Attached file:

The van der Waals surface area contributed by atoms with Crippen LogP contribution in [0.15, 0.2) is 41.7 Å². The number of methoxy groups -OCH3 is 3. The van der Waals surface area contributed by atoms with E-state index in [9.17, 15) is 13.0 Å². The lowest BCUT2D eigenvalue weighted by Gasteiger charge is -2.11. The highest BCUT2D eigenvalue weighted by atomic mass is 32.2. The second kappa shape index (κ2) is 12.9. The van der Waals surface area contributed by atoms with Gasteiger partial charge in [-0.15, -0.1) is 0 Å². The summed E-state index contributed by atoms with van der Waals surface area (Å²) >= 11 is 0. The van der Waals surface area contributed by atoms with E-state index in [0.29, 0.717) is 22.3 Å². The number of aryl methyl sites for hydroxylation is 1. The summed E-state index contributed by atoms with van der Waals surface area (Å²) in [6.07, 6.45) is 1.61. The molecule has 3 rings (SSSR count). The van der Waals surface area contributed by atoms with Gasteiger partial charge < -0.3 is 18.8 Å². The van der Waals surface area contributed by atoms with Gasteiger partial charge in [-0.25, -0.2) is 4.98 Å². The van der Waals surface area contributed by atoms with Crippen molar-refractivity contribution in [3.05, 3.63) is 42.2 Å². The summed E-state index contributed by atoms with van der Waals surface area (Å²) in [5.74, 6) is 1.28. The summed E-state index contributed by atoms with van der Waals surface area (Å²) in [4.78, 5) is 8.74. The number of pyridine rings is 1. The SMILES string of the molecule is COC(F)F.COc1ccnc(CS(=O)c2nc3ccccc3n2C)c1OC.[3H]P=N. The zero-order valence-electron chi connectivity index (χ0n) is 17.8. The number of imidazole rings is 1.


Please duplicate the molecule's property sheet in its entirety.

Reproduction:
The van der Waals surface area contributed by atoms with Crippen LogP contribution in [0.15, 0.2) is 41.7 Å². The number of methoxy groups -OCH3 is 3. The van der Waals surface area contributed by atoms with E-state index in [9.17, 15) is 13.0 Å². The lowest BCUT2D eigenvalue weighted by Gasteiger charge is -2.11. The highest BCUT2D eigenvalue weighted by atomic mass is 32.2. The second kappa shape index (κ2) is 12.9. The van der Waals surface area contributed by atoms with Gasteiger partial charge in [-0.15, -0.1) is 0 Å². The summed E-state index contributed by atoms with van der Waals surface area (Å²) >= 11 is 0. The van der Waals surface area contributed by atoms with E-state index in [0.29, 0.717) is 22.3 Å². The number of aryl methyl sites for hydroxylation is 1. The summed E-state index contributed by atoms with van der Waals surface area (Å²) in [6.07, 6.45) is 1.61. The molecule has 3 rings (SSSR count). The van der Waals surface area contributed by atoms with Gasteiger partial charge < -0.3 is 18.8 Å². The van der Waals surface area contributed by atoms with Gasteiger partial charge in [-0.25, -0.2) is 4.98 Å². The van der Waals surface area contributed by atoms with Crippen molar-refractivity contribution in [3.05, 3.63) is 42.2 Å². The summed E-state index contributed by atoms with van der Waals surface area (Å²) in [5.74, 6) is 1.28. The summed E-state index contributed by atoms with van der Waals surface area (Å²) in [4.78, 5) is 8.74. The number of pyridine rings is 1. The SMILES string of the molecule is COC(F)F.COc1ccnc(CS(=O)c2nc3ccccc3n2C)c1OC.[3H]P=N. The zero-order valence-electron chi connectivity index (χ0n) is 17.8. The number of imidazole rings is 1.